For thousands of generations, wild horses thrived in the earth’s forests, swales, and deserts. They lived in family bands and shared bonds like other mammals. For a short time (in geologic terms), they may have disappeared from North America. Then Spanish explorers reintroduced horses to their native land, and once again horses flourished.

For centuries, wild horses ran like rivers, beautiful, free—and useful, when humans domesticated them. As civilization spread, most wild horses retreated to a wilderness some called the Big Empty.

As parts of the wilderness were named Nevada, Utah, Idaho, California, Oregon, and Wyoming, some people decided horses didn’t deserve to roam free. They caught and killed them for money. But others disagreed, so laws were passed that made horse slaughter illegal. Even so, wild horses remained in danger.

Since 1971, more than 300,000 mustangs have been rounded up and removed from the West. During capture, many died of injuries and exhaustion. Others were sold for slaughter. More than half of America’s living mustangs have been branded and neutered for a life in government corrals. Charges of neglect, cruelty, and trafficking in illegal horsemeat abound.

Now, though mustangs have the legal protection of the federal government, people blame wild horses for troubles from drought and ruined rangelands to climate change. These people have brought lawsuits against the horses to have them removed from the land. Usually, the mustangs lose.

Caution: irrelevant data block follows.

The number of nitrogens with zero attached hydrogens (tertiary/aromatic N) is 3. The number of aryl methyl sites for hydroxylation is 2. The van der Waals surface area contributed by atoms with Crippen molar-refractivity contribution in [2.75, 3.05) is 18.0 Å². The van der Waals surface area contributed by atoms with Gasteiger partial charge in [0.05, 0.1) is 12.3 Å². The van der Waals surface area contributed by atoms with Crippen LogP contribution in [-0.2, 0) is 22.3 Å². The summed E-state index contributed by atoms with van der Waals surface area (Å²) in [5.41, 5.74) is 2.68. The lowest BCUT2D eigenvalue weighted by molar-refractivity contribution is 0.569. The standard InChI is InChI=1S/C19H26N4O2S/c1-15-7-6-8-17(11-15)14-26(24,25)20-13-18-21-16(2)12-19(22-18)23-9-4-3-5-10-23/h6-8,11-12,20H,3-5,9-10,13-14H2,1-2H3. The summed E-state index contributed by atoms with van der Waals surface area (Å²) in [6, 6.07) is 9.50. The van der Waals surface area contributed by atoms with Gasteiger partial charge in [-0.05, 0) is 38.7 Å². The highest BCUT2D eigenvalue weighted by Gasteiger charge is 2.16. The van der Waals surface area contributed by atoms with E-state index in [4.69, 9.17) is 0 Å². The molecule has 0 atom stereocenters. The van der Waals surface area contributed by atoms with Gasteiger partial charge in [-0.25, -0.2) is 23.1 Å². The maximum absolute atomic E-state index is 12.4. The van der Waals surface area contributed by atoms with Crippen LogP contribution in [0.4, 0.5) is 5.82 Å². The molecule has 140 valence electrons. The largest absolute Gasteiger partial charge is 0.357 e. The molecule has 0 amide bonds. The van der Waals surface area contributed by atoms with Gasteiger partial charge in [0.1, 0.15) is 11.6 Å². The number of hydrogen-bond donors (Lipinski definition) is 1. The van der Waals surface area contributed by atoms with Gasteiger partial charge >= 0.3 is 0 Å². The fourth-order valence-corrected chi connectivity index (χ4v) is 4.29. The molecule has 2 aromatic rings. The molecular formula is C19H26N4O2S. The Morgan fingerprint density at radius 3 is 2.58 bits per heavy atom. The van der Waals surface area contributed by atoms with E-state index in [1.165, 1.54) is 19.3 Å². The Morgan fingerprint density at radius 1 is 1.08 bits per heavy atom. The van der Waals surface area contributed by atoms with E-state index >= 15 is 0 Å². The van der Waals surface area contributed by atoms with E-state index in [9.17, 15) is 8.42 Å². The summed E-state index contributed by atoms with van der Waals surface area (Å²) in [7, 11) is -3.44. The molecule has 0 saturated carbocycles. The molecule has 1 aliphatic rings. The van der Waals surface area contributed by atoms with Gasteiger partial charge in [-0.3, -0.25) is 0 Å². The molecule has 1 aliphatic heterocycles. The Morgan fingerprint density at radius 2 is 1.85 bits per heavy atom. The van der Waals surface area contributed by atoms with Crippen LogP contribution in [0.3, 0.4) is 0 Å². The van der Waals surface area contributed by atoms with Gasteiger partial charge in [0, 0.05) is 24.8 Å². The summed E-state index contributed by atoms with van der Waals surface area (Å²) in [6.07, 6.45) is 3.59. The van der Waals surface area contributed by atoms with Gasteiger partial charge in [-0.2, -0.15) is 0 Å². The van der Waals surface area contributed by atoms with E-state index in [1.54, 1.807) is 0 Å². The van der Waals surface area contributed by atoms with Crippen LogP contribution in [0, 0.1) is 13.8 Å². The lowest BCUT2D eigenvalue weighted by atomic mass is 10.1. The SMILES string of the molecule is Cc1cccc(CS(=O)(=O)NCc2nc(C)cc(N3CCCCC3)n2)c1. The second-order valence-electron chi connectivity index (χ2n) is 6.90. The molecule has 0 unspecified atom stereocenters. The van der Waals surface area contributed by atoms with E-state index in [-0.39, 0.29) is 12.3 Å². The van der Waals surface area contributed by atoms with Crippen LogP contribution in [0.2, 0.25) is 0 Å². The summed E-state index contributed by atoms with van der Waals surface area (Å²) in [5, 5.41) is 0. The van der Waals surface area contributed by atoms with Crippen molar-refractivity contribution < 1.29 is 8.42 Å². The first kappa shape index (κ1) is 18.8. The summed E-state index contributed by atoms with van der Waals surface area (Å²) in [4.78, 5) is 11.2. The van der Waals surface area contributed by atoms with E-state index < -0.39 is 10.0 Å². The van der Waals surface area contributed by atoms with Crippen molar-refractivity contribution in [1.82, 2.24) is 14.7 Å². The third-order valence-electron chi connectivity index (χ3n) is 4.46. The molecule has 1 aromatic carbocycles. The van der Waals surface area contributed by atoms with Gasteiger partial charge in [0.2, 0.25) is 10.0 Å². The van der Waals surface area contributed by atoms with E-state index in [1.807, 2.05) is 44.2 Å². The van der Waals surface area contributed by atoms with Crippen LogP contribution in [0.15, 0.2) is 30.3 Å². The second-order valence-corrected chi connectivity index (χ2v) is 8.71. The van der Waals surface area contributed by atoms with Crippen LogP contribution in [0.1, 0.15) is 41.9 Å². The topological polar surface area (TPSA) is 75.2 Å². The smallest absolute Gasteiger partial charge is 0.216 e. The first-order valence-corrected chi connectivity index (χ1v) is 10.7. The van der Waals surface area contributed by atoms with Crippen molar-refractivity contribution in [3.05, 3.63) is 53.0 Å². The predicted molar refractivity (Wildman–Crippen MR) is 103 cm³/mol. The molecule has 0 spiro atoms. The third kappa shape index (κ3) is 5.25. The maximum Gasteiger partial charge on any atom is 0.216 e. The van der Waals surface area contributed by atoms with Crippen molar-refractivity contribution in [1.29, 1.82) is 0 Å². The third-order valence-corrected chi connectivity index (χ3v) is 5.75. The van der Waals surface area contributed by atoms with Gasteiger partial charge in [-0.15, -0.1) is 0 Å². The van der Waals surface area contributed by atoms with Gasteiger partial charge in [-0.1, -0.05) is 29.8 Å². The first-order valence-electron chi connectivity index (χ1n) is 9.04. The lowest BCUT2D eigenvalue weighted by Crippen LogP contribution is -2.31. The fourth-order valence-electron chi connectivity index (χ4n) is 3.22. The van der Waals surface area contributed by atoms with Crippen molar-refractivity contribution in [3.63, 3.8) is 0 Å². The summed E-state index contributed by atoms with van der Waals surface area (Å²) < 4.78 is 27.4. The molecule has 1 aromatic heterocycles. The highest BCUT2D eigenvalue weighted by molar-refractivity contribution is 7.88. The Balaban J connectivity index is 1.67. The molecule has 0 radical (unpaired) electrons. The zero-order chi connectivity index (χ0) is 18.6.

America’s mustangs are disappearing. The last wild horse may already have been born.

Government secrecy and disorganization make mustang statistics hard to find, but here’s what records show: laws were passed to keep mustangs’ homelands in trust; livestock outnumber horses fifty to one on those homelands; over 22.2 million acres of wild horse habitat have been assigned other uses. During the twenty-two months I spent writing this book, at least five thousand wild horses lost their freedom or lives.

I wish you’d had this book sooner. As the author of the Phantom Stallion, a fiction series about wild horses which has sold millions of copies, I hear from people worldwide who are eager to help keep mustangs free and their homelands wild.

The Bureau of Land Management chose not to answer even one question on the record for this book. That disheartening fact slowed my research, but I’m elated that my research was also slowed by good news. Mustangs’ defenders are battling in print, online, on the range, and in court to save their wild horses.

Velma Johnston started the fight in 1950; young people continue the battle today.

Information about wild horses comes from many sources. Fossils millions of years old, observations transcribed into cave paintings, and the oral tradition of First Nations are the earliest voices. These ancient stories are being retold with new details from scientists who use modern technology to analyze treasures hidden in permafrost and museum storerooms.

Eyewitnesses share observations from different viewpoints. Some people see wild horses as a part of the natural world to be admired from a distance. Others see a mustang as a beautiful animal to be tamed or a fascinating mammal to be studied. A few people see wild horses as an inconvenient barrier to commerce.